Yes, at 25 (old enough to have an SAT score graded on the 1600 scale) I watch the CW’s Gossip Girl.
Fortunately, I’m not alone. Millions share an obsession with the high school teens of Manhattan’s elite, anticipating each scandalous episode, narrated by an enigmatic blogger against the backdrop of New York’s trendiest hot spots. On paper the concept sounds ridiculous. Yet, while pausing an episode on my iPod to arrive at a Connecticut train station, it occurs to me how progressive Gossip Girl really is.
A recent New York magazine article reports that new episodes of Gossip Girl pulled in an average of 2.5 million viewers before the writers strike, an atrocious number, considering the 23.6 million tuned into last week’s American Idol. Traditionally, this measurement should lead to quick cancellation. Yet, the new show thrived. As New York points out, new episodes regularly rotate at the top of iTunes’ most downloaded list, while hundreds of thousands watch free episodes from the network’s Web site. Personally, I think a television show revolving around a blog should have its own life online, but while Web components and a Second Life presence don’t independently make Gossip Girl a digital standout, the fact that it is the first television show to find primary traction online is a significant development in the media landscape.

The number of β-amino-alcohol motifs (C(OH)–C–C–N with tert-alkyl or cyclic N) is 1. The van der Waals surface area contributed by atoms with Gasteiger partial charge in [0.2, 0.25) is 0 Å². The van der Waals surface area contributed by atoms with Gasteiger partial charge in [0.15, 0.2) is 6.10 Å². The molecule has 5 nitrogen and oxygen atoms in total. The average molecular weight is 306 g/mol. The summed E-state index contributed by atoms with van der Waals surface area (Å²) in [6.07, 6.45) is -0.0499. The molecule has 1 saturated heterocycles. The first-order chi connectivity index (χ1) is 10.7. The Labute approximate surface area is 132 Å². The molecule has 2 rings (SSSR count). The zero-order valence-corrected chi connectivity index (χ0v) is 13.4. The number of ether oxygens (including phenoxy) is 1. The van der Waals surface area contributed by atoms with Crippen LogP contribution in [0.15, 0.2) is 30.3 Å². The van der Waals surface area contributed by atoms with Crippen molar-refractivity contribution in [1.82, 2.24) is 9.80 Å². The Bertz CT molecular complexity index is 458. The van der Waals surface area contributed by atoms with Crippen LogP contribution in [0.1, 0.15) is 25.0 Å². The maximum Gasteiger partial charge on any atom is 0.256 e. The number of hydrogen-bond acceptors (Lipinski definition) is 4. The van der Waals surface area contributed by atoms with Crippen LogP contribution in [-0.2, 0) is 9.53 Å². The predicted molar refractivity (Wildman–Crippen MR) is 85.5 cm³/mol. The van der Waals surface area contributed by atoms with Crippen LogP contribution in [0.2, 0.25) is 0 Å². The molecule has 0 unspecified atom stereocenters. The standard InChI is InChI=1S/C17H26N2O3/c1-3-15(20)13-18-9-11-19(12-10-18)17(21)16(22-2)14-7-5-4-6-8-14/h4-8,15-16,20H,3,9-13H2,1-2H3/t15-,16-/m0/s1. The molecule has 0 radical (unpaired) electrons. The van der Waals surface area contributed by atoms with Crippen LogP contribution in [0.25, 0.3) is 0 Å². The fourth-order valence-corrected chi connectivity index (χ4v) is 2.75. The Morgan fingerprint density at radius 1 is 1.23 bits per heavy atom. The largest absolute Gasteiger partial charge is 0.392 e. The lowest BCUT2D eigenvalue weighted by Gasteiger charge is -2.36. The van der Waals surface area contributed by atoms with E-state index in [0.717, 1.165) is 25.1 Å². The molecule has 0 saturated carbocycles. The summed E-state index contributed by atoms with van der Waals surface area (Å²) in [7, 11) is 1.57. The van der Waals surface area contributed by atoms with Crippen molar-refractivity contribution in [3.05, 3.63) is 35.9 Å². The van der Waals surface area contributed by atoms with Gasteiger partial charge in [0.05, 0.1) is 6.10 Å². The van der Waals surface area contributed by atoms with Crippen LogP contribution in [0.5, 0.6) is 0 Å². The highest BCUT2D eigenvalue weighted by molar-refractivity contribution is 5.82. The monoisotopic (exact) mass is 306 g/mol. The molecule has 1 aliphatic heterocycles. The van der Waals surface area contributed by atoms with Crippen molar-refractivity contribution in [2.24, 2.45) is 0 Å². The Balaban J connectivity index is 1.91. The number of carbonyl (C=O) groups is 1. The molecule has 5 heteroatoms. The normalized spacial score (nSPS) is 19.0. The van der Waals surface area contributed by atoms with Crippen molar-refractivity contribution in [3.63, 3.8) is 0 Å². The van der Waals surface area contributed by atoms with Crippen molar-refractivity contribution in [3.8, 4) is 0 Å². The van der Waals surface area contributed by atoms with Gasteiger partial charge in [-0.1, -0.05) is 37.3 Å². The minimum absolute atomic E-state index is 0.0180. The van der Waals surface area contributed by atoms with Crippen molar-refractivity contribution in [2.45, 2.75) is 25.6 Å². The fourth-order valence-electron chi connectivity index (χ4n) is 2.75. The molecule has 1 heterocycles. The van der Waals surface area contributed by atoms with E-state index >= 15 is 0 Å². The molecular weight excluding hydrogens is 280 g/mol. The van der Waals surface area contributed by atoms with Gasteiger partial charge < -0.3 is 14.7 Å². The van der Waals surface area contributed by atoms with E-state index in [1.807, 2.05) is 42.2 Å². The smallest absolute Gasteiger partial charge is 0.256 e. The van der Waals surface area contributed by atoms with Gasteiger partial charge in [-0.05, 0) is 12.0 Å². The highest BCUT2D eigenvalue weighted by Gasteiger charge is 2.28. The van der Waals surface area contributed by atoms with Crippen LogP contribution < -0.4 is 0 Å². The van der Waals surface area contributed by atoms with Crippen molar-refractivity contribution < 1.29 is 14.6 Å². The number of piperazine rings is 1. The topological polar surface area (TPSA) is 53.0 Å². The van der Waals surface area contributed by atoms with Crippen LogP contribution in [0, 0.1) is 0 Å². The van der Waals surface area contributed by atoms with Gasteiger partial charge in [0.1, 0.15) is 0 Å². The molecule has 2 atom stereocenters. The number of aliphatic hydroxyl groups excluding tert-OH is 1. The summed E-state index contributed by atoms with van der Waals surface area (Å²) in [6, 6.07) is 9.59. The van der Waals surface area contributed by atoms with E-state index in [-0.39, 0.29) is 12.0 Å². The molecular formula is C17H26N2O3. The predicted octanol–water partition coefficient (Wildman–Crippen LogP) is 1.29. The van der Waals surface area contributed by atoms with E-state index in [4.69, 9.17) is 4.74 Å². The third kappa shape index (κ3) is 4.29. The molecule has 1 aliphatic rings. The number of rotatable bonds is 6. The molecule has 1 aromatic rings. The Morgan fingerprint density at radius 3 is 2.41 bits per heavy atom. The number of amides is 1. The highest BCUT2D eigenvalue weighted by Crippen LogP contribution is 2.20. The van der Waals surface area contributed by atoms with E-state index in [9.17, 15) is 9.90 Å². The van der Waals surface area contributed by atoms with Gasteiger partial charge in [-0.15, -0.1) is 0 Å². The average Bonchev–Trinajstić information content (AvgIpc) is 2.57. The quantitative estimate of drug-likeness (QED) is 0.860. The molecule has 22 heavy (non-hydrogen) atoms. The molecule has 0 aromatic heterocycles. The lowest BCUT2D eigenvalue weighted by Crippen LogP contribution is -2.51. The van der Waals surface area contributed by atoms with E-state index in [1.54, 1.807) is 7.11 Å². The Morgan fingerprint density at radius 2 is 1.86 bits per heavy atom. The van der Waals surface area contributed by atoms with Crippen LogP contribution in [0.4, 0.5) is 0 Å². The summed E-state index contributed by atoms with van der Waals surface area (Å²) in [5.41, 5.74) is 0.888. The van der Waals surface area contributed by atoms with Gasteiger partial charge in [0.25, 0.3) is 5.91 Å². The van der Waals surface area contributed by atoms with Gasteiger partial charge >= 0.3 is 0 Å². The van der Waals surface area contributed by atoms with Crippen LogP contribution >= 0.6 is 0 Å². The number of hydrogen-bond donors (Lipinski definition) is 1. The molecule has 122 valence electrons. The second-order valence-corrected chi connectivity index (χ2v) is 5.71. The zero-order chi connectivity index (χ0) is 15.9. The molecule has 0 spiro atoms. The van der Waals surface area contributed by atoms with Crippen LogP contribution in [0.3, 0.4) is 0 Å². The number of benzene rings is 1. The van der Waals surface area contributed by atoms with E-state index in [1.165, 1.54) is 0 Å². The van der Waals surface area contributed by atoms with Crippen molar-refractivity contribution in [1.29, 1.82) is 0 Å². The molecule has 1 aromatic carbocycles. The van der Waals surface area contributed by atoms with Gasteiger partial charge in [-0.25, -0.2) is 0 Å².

Gossip Girl viewers adapt to new technology faster and use it in more ways than ever. They have at least one iPod and communicate via text message, IM and Facebook 24 hours a day. Diaries are no longer hidden under mattresses, but documented with password access through LiveJournal. They can’t comprehend a time when a handwritten middle school assignment was acceptable, and therefore naturally identify with the integration of new media social issues with classic teenage archetypes. This generation is our future.
As marketers, we will be targeting these plugged in, socially networked, skeptically over-stimulated viewers. In fact, companies are already cashing in on the show’s success through product placement and integrated Web promotions, including Verizon and Victoria’s Secret, as well as a plethora of fashion designers and retailers. So, while it’s just a mere teenage drama, Gossip Girl shatters the glass ceiling to reach viewers via multiple platforms and keeps them coming back for more. Perhaps the high school characters aren’t the only ones who should be taking notes?